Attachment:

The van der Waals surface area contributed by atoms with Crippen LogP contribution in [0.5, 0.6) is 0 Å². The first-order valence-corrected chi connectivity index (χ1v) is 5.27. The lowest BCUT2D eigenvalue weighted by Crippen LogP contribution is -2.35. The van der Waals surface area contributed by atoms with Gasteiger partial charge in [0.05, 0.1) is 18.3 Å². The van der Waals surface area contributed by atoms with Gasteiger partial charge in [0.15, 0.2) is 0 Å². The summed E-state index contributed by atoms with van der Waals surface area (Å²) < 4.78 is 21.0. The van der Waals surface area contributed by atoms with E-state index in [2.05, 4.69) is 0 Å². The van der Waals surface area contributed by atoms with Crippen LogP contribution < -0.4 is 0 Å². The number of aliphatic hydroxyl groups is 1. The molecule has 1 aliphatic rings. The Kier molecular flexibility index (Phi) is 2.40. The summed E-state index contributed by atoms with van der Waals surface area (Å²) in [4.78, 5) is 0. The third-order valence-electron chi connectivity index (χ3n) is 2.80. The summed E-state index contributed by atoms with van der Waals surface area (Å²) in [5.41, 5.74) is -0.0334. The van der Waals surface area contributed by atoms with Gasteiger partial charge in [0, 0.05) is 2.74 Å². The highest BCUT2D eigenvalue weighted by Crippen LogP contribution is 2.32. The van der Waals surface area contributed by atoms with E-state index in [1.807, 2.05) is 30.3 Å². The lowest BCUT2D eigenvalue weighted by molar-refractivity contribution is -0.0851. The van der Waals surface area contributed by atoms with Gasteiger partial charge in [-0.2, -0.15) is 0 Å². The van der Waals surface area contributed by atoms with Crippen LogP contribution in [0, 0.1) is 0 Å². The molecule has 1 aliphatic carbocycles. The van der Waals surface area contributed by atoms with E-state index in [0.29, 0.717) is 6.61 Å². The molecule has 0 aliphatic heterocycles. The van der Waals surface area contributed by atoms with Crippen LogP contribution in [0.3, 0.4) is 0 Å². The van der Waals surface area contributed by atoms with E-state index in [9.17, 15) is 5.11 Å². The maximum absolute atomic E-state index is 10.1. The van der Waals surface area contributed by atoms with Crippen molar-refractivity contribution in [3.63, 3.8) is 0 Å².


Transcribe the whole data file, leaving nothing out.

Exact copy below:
The van der Waals surface area contributed by atoms with Crippen LogP contribution in [0.5, 0.6) is 0 Å². The first-order valence-corrected chi connectivity index (χ1v) is 5.27. The lowest BCUT2D eigenvalue weighted by Crippen LogP contribution is -2.35. The van der Waals surface area contributed by atoms with Gasteiger partial charge in [0.05, 0.1) is 18.3 Å². The van der Waals surface area contributed by atoms with Gasteiger partial charge in [0.15, 0.2) is 0 Å². The summed E-state index contributed by atoms with van der Waals surface area (Å²) < 4.78 is 21.0. The van der Waals surface area contributed by atoms with E-state index in [2.05, 4.69) is 0 Å². The van der Waals surface area contributed by atoms with Crippen LogP contribution < -0.4 is 0 Å². The number of aliphatic hydroxyl groups is 1. The molecule has 1 aliphatic rings. The Kier molecular flexibility index (Phi) is 2.40. The summed E-state index contributed by atoms with van der Waals surface area (Å²) in [4.78, 5) is 0. The third-order valence-electron chi connectivity index (χ3n) is 2.80. The summed E-state index contributed by atoms with van der Waals surface area (Å²) in [5.41, 5.74) is -0.0334. The van der Waals surface area contributed by atoms with Gasteiger partial charge in [0, 0.05) is 2.74 Å². The highest BCUT2D eigenvalue weighted by Crippen LogP contribution is 2.32. The van der Waals surface area contributed by atoms with E-state index in [1.807, 2.05) is 30.3 Å². The lowest BCUT2D eigenvalue weighted by molar-refractivity contribution is -0.0851. The van der Waals surface area contributed by atoms with Gasteiger partial charge in [-0.2, -0.15) is 0 Å². The van der Waals surface area contributed by atoms with Crippen LogP contribution in [0, 0.1) is 0 Å². The molecule has 1 aliphatic carbocycles. The van der Waals surface area contributed by atoms with E-state index in [0.29, 0.717) is 6.61 Å². The molecule has 0 aliphatic heterocycles. The van der Waals surface area contributed by atoms with Crippen LogP contribution in [0.3, 0.4) is 0 Å². The van der Waals surface area contributed by atoms with E-state index in [9.17, 15) is 5.11 Å². The maximum absolute atomic E-state index is 10.1. The van der Waals surface area contributed by atoms with Crippen molar-refractivity contribution in [3.63, 3.8) is 0 Å².